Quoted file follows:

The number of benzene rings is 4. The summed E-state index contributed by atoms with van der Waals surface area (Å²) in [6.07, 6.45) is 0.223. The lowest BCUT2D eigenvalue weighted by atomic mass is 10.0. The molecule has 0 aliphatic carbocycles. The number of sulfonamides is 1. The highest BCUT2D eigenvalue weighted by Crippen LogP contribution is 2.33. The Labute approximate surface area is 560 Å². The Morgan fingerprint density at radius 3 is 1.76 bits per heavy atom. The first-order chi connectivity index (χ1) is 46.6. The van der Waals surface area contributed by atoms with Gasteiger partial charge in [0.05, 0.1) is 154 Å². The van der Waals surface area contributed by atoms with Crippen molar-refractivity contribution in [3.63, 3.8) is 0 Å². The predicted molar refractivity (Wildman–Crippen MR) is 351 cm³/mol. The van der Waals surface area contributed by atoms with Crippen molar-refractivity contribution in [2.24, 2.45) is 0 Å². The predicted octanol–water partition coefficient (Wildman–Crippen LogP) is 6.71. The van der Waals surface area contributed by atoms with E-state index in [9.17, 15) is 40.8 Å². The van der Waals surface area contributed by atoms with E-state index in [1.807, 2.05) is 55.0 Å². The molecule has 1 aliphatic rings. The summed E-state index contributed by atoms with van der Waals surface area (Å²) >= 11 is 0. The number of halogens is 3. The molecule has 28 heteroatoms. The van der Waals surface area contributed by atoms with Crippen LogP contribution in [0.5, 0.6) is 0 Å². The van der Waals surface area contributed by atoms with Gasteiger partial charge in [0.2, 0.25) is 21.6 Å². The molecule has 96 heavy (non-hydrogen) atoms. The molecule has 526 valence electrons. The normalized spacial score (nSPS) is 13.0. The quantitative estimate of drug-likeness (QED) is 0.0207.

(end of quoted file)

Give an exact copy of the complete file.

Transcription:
The number of benzene rings is 4. The summed E-state index contributed by atoms with van der Waals surface area (Å²) in [6.07, 6.45) is 0.223. The lowest BCUT2D eigenvalue weighted by atomic mass is 10.0. The molecule has 0 aliphatic carbocycles. The number of sulfonamides is 1. The highest BCUT2D eigenvalue weighted by Crippen LogP contribution is 2.33. The Labute approximate surface area is 560 Å². The Morgan fingerprint density at radius 3 is 1.76 bits per heavy atom. The first-order chi connectivity index (χ1) is 46.6. The van der Waals surface area contributed by atoms with Gasteiger partial charge in [0.05, 0.1) is 154 Å². The van der Waals surface area contributed by atoms with Crippen molar-refractivity contribution in [3.63, 3.8) is 0 Å². The predicted molar refractivity (Wildman–Crippen MR) is 351 cm³/mol. The van der Waals surface area contributed by atoms with Crippen molar-refractivity contribution in [2.24, 2.45) is 0 Å². The predicted octanol–water partition coefficient (Wildman–Crippen LogP) is 6.71. The van der Waals surface area contributed by atoms with E-state index in [9.17, 15) is 40.8 Å². The van der Waals surface area contributed by atoms with E-state index in [1.807, 2.05) is 55.0 Å². The molecule has 1 aliphatic rings. The summed E-state index contributed by atoms with van der Waals surface area (Å²) >= 11 is 0. The number of halogens is 3. The molecule has 28 heteroatoms. The van der Waals surface area contributed by atoms with Crippen LogP contribution in [0.5, 0.6) is 0 Å². The van der Waals surface area contributed by atoms with Gasteiger partial charge in [0.2, 0.25) is 21.6 Å². The molecule has 96 heavy (non-hydrogen) atoms. The molecule has 526 valence electrons. The normalized spacial score (nSPS) is 13.0. The quantitative estimate of drug-likeness (QED) is 0.0207.